World Vision Somalia
Blog • Friday, March 29th 2019

A Tale of Two Journeys

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By Simon Nyabwengi, Country Director, World Vision Somalia
 
He slept beside her, quiet, his chest moving up and down gently with every breath. She sat beside him, keeping a watchful eye over him.

It has been a long journey for both of them, a 7 years journey for her, but an even longer 8 months journey for him.

 At 13, she had seen death and destruction, the booming sound of mortars, the staccato of machine guns, the dead, still, unmoving in the streets, the whispered conversations, tinged with sorrow, between her parents of loved ones lost in a war that she did not understand but which was raging around her. The only thing that she heard was that the government was fighting with the Islamic Courts Union. Why? Her young mind did not know.

She did not want to be confined to her home, with her parents admonishing her not to go out and to lie flat on her stomach every time there was shooting. All she wanted was to go out and talk with her friends, discuss things that are important to 13 years old girls. Like dresses and henna.

And one day, during a period of intense fighting, she had enough and she took a decision, a decision that a 13-year-old girl should not have to make. And that decision was to walk away from the chaos, and the noise, and the fear and the stench of death that was always in the air. And she found herself in a group heading north.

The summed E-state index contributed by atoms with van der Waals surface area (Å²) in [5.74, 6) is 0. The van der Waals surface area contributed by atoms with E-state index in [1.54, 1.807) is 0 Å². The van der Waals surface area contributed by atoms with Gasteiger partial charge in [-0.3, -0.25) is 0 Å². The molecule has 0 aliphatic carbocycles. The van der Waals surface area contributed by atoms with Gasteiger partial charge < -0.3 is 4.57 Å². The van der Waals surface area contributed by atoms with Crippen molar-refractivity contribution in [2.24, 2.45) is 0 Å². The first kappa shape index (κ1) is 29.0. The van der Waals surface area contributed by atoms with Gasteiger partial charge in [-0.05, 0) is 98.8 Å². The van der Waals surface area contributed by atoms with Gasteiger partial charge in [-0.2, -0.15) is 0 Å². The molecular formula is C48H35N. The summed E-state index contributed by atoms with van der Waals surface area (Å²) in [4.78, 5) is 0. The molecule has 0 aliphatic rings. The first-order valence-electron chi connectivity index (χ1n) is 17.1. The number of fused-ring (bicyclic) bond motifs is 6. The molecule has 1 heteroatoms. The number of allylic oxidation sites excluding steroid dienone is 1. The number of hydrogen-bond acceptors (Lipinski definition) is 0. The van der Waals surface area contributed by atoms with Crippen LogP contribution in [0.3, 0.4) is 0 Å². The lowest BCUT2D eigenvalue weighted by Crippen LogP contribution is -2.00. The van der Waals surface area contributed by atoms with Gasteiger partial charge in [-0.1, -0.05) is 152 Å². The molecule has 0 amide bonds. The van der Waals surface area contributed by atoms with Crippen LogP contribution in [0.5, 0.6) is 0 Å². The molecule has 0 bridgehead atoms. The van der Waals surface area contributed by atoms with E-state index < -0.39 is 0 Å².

She had heard of the north, a place where they were no mean looking men with guns, where small girls did not have to lie on their stomachs every time there was shooting, a place where people were happy and laughing and friendly. And her heart desired to live in such a place. She found herself in a vehicle heading north, surrounded by people who had also had enough of the fighting and wanted normal lives for themselves. And they were kind to her, providing her with food and protection and taking care of her as they would of their own children on that journey of 4 days.

It was a long journey, over rough roads. The landscape changed from what she was used to- ocean breeze and the expansive ocean to acacia trees and scrubland. And for every kilometre the vehicle covered, she moved further away from the noise of war.

When she reached Garowe, the group she was in took her to an IDP camp, a sprawling camp with temporal housing, populated by people like her, fleeing the conflict. And a kind family took her in and provided for her as their own. She learned to be useful, helping around, doing household chores. And it was nice, and quiet and peaceful. And there were no guns and angry, mean looking men.

She found peace and love. At the tender age of 17. She got married and had a child, Shuakh. And as she looked at the innocent face of the child, she was so happy that the child was born in a place of peace. After three years, she got another child, Abdi Hakim and her joy was complete.

But life was hard. She had fled Mogadishu at 13, with no education and the only skill she had was washing clothes and utensils in the camp for other people. The work was there at times. Other times it was not there and she and her husband struggled to provide for themselves and for the children. And then she lost love; he walked away and never came back, leaving her with two young mouths to feed and not enough work and money to properly take care of them.

She mourned the loss of her first love. But she had young children to take care of. She got up, dusted herself, gritted her teeth and made a vow that Shuakh and Abdi Hakim will never suffer as long as she was alive. She looked for work, and when she got it, she did it well. But the money was not enough and she was not eating well, neither was Shuakh or Abdi Hakim.